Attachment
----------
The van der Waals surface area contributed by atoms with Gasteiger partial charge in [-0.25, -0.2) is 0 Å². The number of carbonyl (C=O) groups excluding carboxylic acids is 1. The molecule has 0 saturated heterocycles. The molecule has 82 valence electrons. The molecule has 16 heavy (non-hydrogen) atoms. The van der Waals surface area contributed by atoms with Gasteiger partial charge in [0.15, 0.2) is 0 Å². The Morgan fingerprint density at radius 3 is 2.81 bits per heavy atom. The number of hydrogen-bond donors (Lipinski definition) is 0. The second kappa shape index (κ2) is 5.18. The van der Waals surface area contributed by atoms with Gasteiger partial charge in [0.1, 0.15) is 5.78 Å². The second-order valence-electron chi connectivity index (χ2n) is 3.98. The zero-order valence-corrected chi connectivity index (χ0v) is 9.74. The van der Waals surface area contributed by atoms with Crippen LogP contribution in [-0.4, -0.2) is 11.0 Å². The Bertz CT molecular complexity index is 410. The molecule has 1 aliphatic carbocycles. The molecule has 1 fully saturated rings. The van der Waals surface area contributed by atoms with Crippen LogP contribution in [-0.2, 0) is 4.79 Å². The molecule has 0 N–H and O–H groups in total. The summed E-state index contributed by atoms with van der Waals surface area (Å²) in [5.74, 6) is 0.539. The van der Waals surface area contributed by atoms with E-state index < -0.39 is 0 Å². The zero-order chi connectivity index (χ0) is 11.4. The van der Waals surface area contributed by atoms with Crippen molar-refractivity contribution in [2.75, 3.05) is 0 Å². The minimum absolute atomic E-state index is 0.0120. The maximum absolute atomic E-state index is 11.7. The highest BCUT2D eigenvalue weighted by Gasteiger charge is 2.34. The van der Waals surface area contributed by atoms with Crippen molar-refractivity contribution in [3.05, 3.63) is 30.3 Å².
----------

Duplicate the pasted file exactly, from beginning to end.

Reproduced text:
The van der Waals surface area contributed by atoms with Gasteiger partial charge in [-0.25, -0.2) is 0 Å². The number of carbonyl (C=O) groups excluding carboxylic acids is 1. The molecule has 0 saturated heterocycles. The molecule has 82 valence electrons. The molecule has 16 heavy (non-hydrogen) atoms. The van der Waals surface area contributed by atoms with Gasteiger partial charge in [0.15, 0.2) is 0 Å². The Morgan fingerprint density at radius 3 is 2.81 bits per heavy atom. The number of hydrogen-bond donors (Lipinski definition) is 0. The second kappa shape index (κ2) is 5.18. The van der Waals surface area contributed by atoms with Gasteiger partial charge in [0.1, 0.15) is 5.78 Å². The second-order valence-electron chi connectivity index (χ2n) is 3.98. The zero-order valence-corrected chi connectivity index (χ0v) is 9.74. The van der Waals surface area contributed by atoms with Crippen LogP contribution in [-0.4, -0.2) is 11.0 Å². The Bertz CT molecular complexity index is 410. The molecule has 1 aliphatic carbocycles. The molecule has 1 fully saturated rings. The van der Waals surface area contributed by atoms with Crippen LogP contribution in [-0.2, 0) is 4.79 Å². The molecule has 0 N–H and O–H groups in total. The summed E-state index contributed by atoms with van der Waals surface area (Å²) in [5.74, 6) is 0.539. The van der Waals surface area contributed by atoms with E-state index < -0.39 is 0 Å². The zero-order chi connectivity index (χ0) is 11.4. The van der Waals surface area contributed by atoms with Crippen molar-refractivity contribution in [2.75, 3.05) is 0 Å². The minimum absolute atomic E-state index is 0.0120. The maximum absolute atomic E-state index is 11.7. The highest BCUT2D eigenvalue weighted by Gasteiger charge is 2.34. The van der Waals surface area contributed by atoms with Crippen molar-refractivity contribution in [3.05, 3.63) is 30.3 Å².